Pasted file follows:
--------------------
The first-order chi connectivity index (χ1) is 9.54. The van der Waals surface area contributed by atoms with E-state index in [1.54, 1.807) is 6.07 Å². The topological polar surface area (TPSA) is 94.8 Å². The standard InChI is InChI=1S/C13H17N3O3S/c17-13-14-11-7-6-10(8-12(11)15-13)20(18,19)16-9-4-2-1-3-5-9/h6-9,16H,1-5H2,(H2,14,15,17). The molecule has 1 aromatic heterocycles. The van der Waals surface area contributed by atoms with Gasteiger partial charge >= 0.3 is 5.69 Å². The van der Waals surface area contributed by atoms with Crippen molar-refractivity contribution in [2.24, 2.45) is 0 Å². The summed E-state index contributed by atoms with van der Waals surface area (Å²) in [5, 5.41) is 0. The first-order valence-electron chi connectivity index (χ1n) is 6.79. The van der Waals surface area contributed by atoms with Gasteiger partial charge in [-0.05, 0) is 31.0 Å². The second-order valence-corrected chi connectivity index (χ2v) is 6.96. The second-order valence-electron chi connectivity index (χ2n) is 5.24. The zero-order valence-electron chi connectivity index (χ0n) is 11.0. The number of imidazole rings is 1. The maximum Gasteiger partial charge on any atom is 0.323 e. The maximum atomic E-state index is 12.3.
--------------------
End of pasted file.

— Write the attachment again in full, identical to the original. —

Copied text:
The first-order chi connectivity index (χ1) is 9.54. The van der Waals surface area contributed by atoms with E-state index in [1.54, 1.807) is 6.07 Å². The topological polar surface area (TPSA) is 94.8 Å². The standard InChI is InChI=1S/C13H17N3O3S/c17-13-14-11-7-6-10(8-12(11)15-13)20(18,19)16-9-4-2-1-3-5-9/h6-9,16H,1-5H2,(H2,14,15,17). The molecule has 1 aromatic heterocycles. The van der Waals surface area contributed by atoms with Gasteiger partial charge >= 0.3 is 5.69 Å². The van der Waals surface area contributed by atoms with Crippen molar-refractivity contribution in [2.24, 2.45) is 0 Å². The summed E-state index contributed by atoms with van der Waals surface area (Å²) in [5, 5.41) is 0. The first-order valence-electron chi connectivity index (χ1n) is 6.79. The van der Waals surface area contributed by atoms with Gasteiger partial charge in [-0.05, 0) is 31.0 Å². The second-order valence-corrected chi connectivity index (χ2v) is 6.96. The second-order valence-electron chi connectivity index (χ2n) is 5.24. The zero-order valence-electron chi connectivity index (χ0n) is 11.0. The number of imidazole rings is 1. The maximum Gasteiger partial charge on any atom is 0.323 e. The maximum atomic E-state index is 12.3.